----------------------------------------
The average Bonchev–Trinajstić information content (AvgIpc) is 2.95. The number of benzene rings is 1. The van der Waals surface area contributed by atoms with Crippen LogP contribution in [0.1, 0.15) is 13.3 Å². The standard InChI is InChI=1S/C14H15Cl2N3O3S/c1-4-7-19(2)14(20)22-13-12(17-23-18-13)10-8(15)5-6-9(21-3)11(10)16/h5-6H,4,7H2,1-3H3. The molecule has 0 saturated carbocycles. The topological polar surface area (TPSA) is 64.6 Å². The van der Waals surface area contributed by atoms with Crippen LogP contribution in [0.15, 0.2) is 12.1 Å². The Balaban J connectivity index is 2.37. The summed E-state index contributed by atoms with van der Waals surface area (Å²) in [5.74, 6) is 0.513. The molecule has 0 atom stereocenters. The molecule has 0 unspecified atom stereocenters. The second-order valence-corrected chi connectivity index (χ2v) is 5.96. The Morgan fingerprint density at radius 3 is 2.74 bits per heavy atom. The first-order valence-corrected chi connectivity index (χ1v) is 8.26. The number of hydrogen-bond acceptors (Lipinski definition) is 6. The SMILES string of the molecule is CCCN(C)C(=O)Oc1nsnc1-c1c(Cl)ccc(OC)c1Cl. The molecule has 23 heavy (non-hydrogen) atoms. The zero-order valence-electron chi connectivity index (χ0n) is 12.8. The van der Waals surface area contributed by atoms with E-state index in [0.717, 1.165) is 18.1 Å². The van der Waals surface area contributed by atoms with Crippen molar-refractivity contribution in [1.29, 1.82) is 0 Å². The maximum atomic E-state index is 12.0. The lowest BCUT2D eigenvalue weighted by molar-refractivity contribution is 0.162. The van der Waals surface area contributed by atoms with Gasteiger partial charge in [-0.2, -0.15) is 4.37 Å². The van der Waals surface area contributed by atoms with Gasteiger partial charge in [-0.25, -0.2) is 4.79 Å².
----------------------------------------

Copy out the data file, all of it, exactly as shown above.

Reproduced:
The average Bonchev–Trinajstić information content (AvgIpc) is 2.95. The number of benzene rings is 1. The van der Waals surface area contributed by atoms with Crippen LogP contribution in [0.1, 0.15) is 13.3 Å². The standard InChI is InChI=1S/C14H15Cl2N3O3S/c1-4-7-19(2)14(20)22-13-12(17-23-18-13)10-8(15)5-6-9(21-3)11(10)16/h5-6H,4,7H2,1-3H3. The molecule has 0 saturated carbocycles. The topological polar surface area (TPSA) is 64.6 Å². The van der Waals surface area contributed by atoms with Crippen LogP contribution in [0.15, 0.2) is 12.1 Å². The Balaban J connectivity index is 2.37. The summed E-state index contributed by atoms with van der Waals surface area (Å²) in [5.74, 6) is 0.513. The molecule has 0 atom stereocenters. The molecule has 0 unspecified atom stereocenters. The second-order valence-corrected chi connectivity index (χ2v) is 5.96. The Morgan fingerprint density at radius 3 is 2.74 bits per heavy atom. The first-order valence-corrected chi connectivity index (χ1v) is 8.26. The number of hydrogen-bond acceptors (Lipinski definition) is 6. The SMILES string of the molecule is CCCN(C)C(=O)Oc1nsnc1-c1c(Cl)ccc(OC)c1Cl. The molecule has 23 heavy (non-hydrogen) atoms. The zero-order valence-electron chi connectivity index (χ0n) is 12.8. The van der Waals surface area contributed by atoms with E-state index in [0.717, 1.165) is 18.1 Å². The van der Waals surface area contributed by atoms with Crippen molar-refractivity contribution in [1.29, 1.82) is 0 Å². The maximum atomic E-state index is 12.0. The lowest BCUT2D eigenvalue weighted by molar-refractivity contribution is 0.162. The van der Waals surface area contributed by atoms with Gasteiger partial charge in [-0.2, -0.15) is 4.37 Å². The van der Waals surface area contributed by atoms with Gasteiger partial charge in [-0.25, -0.2) is 4.79 Å².